“I’ll be able to focus on my own game a little more in the twilight of my career. I’ll be staying on here, and I’m sure we’ll be able to turn things around quickly,” he said.

His friendship with Daryn Cresswell played a part in luring the former Sydney Swans star to the Findlay Oval in a coaching coup.

And the revitalisation that he predicted arrived soon enough. The Rovers became one of the League’s glamour teams in 2019, missing the finals on percentage, but showing promise of things to come.

Carpenter, the renowned mid-field general, was transformed into a small defender-cum-winger and relished the new role. It was no surprise when he outpolled pre-count favourite Nathan Cooper, to take out his first Bob Rose Medal………

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He’s a quietly-spoken, down-to-earth bloke with simple tastes and a well-honed sense of mischief. His two kids, Sonny and Remi, are the apple of his eye, and his definition of bliss, I’m sure, is to be floating down the Murray River in a tinny, stubby in hand, dangling a line………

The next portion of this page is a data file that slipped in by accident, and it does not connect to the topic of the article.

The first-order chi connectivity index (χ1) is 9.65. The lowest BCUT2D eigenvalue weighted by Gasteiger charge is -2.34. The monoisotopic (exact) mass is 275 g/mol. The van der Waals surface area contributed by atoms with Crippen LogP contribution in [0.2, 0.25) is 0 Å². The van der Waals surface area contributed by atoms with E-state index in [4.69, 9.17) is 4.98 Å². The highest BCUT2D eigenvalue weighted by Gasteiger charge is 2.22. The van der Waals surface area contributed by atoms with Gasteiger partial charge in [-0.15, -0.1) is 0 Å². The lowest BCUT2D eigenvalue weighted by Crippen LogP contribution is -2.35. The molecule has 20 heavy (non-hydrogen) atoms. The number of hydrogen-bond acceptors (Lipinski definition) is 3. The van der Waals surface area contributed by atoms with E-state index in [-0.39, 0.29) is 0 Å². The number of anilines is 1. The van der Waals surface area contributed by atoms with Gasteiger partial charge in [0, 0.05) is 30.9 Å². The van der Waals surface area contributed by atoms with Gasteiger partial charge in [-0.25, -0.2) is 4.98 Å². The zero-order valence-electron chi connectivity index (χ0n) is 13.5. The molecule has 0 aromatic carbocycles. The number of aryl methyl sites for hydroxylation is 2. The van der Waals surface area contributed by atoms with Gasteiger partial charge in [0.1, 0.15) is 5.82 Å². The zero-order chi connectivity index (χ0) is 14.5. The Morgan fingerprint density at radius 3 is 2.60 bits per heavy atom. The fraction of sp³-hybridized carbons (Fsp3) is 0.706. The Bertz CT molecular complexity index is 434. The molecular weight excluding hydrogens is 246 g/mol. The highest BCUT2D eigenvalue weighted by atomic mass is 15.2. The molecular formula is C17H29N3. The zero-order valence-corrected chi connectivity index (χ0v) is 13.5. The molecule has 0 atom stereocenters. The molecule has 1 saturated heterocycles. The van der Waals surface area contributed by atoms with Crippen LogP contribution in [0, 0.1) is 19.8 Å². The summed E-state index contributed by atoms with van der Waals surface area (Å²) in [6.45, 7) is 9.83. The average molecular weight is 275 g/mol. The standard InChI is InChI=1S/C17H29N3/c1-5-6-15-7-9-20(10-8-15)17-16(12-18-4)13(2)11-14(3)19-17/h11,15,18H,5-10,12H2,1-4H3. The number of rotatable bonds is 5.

Even though he’s nudging 34, there’ll be plenty of time for that in the future. But in the meantime, he’s a key component of a Rovers side which is challenging for a finals berth in 2021.

When I reminded him of his upcoming milestone ‘Croc’ pleaded with me to ‘keep it dark’. The Hawks, however, place great significance on their ‘100-Game Club’ and will wholeheartedly celebrate the Club’s latest Centurion…………..

An updated version of the 2014 Reflections Story: ‘A Salute to the Elusive Number 4’

TOUGH NUT TACKLES COACHING CHALLENGE

Andy Hill has scant regard for statistics.

You run his impressive footy CV past him and it barely raises an eyebrow. But touching on the fact that he’s following in the footsteps of his grandfather – and his dad Denis – brings the hint of a smile to that otherwise impassive countenance.

Len Hill coached the Wangaratta Rovers to their first premiership – in the Ovens and King in 1948. He stayed around for another four decades, to help build the Club into one of the most famous in country Victoria.